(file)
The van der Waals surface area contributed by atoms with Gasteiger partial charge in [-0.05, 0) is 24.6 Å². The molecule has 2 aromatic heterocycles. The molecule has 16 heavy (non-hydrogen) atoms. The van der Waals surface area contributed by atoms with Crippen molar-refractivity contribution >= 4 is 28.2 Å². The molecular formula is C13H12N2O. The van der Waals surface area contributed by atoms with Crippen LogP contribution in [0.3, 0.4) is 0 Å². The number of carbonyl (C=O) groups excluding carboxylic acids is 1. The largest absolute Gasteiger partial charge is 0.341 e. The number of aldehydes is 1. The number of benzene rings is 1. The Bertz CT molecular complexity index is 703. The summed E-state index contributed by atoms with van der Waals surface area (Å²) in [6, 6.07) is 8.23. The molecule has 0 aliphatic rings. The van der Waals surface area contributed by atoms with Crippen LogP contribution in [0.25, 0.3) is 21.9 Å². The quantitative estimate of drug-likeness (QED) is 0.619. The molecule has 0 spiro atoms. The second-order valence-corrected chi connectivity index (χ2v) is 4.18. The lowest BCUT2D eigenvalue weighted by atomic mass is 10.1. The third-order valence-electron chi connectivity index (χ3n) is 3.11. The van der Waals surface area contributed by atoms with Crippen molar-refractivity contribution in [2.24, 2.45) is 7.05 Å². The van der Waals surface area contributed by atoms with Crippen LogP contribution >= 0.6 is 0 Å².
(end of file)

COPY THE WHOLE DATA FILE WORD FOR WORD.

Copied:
The van der Waals surface area contributed by atoms with Gasteiger partial charge in [-0.05, 0) is 24.6 Å². The molecule has 2 aromatic heterocycles. The molecule has 16 heavy (non-hydrogen) atoms. The van der Waals surface area contributed by atoms with Crippen molar-refractivity contribution >= 4 is 28.2 Å². The molecular formula is C13H12N2O. The van der Waals surface area contributed by atoms with Crippen LogP contribution in [0.3, 0.4) is 0 Å². The number of carbonyl (C=O) groups excluding carboxylic acids is 1. The largest absolute Gasteiger partial charge is 0.341 e. The number of aldehydes is 1. The number of benzene rings is 1. The Bertz CT molecular complexity index is 703. The summed E-state index contributed by atoms with van der Waals surface area (Å²) in [6, 6.07) is 8.23. The molecule has 0 aliphatic rings. The van der Waals surface area contributed by atoms with Crippen LogP contribution in [0.25, 0.3) is 21.9 Å². The quantitative estimate of drug-likeness (QED) is 0.619. The molecule has 0 spiro atoms. The second-order valence-corrected chi connectivity index (χ2v) is 4.18. The lowest BCUT2D eigenvalue weighted by atomic mass is 10.1. The third-order valence-electron chi connectivity index (χ3n) is 3.11. The van der Waals surface area contributed by atoms with Crippen molar-refractivity contribution in [2.24, 2.45) is 7.05 Å². The van der Waals surface area contributed by atoms with Crippen LogP contribution >= 0.6 is 0 Å².